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Harry Sinclair – Founder of Sinclair Oil

Sinclair shaped the industry as we know it.

I remember very well the Sinclair Service Station that was in Potomac Heights. I visited the store next to it and purchased gas several times growing up in Potomac Heights. Sinclair Stations are not as common on the east coast, but are very common in the mid-west and toward the west coast. I thought I would share a little history about Sinclair below.

Sinclair Oil Corporation is an American petroleum corporation, founded by Harry F. Sinclair on May 1, 1916, as the Sinclair Oil and Refining Corporation by combining the assets of 11 small petroleum companies. Originally a New York corporation, Sinclair Oil reincorporated in Wyoming in 1976.

Sinclair is a family-owned, vertically integrated oil company involved in all aspects of our industry – from oil and gas exploration to motor fuel distribution. They have executive offices in Salt Lake City, Utah; two refineries in Wyoming; and over 1,500 branded Sinclair stations in 29 states. The closest a Sinclair Station from my home is 179 N Pearl St, Bridgeton, New Jersey.

The first high-octane gasoline. In 1926, Sinclair leapt ahead of most of its competitors with H-C, the industry’s original high-octane premium gasoline for motorcars. The 72-octane auto fuel, developed at its Houston refinery, was better than anything then marketed (Lindbergh’s flight to Paris the following year was on 73-octane gasoline). H-C stood for “Houston Concentrate,” though some advertising men called it “High Compression.”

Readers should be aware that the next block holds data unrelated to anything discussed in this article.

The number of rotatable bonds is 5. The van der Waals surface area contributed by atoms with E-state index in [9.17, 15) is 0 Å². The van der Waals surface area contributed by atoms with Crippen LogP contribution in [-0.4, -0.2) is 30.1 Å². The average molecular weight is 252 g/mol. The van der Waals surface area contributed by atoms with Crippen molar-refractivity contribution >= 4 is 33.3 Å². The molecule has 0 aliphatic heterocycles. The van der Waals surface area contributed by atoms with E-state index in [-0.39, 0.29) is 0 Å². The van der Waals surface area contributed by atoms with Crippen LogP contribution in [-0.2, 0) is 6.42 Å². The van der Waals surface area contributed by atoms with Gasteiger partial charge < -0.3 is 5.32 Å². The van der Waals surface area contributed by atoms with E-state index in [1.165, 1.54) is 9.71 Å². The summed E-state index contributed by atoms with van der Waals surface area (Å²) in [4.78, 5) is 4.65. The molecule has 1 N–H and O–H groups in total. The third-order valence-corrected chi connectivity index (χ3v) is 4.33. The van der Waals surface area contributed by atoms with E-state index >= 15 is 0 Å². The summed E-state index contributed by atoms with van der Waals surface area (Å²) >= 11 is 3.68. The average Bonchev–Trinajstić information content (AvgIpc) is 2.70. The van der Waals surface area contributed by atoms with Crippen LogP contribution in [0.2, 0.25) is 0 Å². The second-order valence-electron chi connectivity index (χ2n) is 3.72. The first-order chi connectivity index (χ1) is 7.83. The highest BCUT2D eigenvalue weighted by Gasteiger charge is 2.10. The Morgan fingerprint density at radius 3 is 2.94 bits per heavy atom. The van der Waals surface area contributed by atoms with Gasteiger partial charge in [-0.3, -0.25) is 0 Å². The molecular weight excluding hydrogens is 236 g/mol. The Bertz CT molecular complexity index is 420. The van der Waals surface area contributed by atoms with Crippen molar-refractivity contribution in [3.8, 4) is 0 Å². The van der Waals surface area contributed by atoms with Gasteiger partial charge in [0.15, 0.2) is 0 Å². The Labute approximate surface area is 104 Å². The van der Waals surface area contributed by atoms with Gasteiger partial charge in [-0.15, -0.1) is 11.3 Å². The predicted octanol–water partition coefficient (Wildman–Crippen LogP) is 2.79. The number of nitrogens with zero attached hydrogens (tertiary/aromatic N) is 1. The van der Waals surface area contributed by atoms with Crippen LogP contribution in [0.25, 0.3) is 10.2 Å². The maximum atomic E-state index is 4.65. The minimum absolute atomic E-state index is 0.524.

The first racing promotions. Many speedsters of the 1920s sports craze – racing internal combustion vehicles – wore tailored, white Palm Beach coveralls proclaiming the Sinclair name: Gar Wood, supreme on the water; Floyd Clymer, the fastest motorcyclist; road and track auto winners Tommy Milton, Ralph DePalma, Gaston Chevrolet, Cannonball Baker and Art Kline. The publicity moved independent service station owners to buy Sinclair franchises.

The first modern service station. The first modern service station opened in Chicago in 1922, taking maintenance out of the do-it-yourself class in back alleys. Now filling stations offered oil changes, greasing, tire repairs, wash jobs, free air, minor mechanical repairs and a profitable sideline in tires, batteries and accessories. Sinclair’s super-stations installed restrooms for the rising ranks of automobile tourists.



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